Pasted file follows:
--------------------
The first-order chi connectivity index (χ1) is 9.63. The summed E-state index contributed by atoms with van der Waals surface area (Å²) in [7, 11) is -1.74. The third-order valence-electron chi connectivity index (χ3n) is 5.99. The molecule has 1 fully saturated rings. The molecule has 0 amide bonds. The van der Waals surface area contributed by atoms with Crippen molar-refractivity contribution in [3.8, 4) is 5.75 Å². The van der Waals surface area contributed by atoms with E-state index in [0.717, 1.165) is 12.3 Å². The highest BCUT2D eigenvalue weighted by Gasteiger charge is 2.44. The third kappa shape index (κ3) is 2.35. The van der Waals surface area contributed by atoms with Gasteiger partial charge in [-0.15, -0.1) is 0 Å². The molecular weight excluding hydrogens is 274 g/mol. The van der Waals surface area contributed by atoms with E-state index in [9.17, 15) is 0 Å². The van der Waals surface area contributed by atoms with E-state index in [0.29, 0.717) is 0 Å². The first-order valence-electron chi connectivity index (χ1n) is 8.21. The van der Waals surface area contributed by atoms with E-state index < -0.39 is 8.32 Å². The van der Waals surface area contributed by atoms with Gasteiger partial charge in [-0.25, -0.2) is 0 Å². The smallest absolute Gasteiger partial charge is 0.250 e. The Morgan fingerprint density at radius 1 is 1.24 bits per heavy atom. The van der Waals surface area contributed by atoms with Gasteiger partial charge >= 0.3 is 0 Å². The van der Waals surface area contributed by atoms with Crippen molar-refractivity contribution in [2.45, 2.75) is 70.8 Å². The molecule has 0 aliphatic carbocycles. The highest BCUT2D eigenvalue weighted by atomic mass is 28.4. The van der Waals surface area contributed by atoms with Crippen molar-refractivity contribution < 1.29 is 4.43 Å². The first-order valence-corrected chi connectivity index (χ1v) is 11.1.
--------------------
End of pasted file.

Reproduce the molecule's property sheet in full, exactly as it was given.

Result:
The first-order chi connectivity index (χ1) is 9.63. The summed E-state index contributed by atoms with van der Waals surface area (Å²) in [7, 11) is -1.74. The third-order valence-electron chi connectivity index (χ3n) is 5.99. The molecule has 1 fully saturated rings. The molecule has 0 amide bonds. The van der Waals surface area contributed by atoms with Crippen molar-refractivity contribution in [3.8, 4) is 5.75 Å². The van der Waals surface area contributed by atoms with E-state index in [0.717, 1.165) is 12.3 Å². The highest BCUT2D eigenvalue weighted by Gasteiger charge is 2.44. The third kappa shape index (κ3) is 2.35. The van der Waals surface area contributed by atoms with Gasteiger partial charge in [-0.15, -0.1) is 0 Å². The molecular weight excluding hydrogens is 274 g/mol. The van der Waals surface area contributed by atoms with E-state index in [9.17, 15) is 0 Å². The van der Waals surface area contributed by atoms with E-state index in [0.29, 0.717) is 0 Å². The first-order valence-electron chi connectivity index (χ1n) is 8.21. The van der Waals surface area contributed by atoms with E-state index < -0.39 is 8.32 Å². The van der Waals surface area contributed by atoms with Gasteiger partial charge in [-0.25, -0.2) is 0 Å². The smallest absolute Gasteiger partial charge is 0.250 e. The Morgan fingerprint density at radius 1 is 1.24 bits per heavy atom. The van der Waals surface area contributed by atoms with Gasteiger partial charge >= 0.3 is 0 Å². The van der Waals surface area contributed by atoms with Crippen molar-refractivity contribution in [2.45, 2.75) is 70.8 Å². The molecule has 0 aliphatic carbocycles. The highest BCUT2D eigenvalue weighted by atomic mass is 28.4. The van der Waals surface area contributed by atoms with Crippen molar-refractivity contribution < 1.29 is 4.43 Å². The first-order valence-corrected chi connectivity index (χ1v) is 11.1.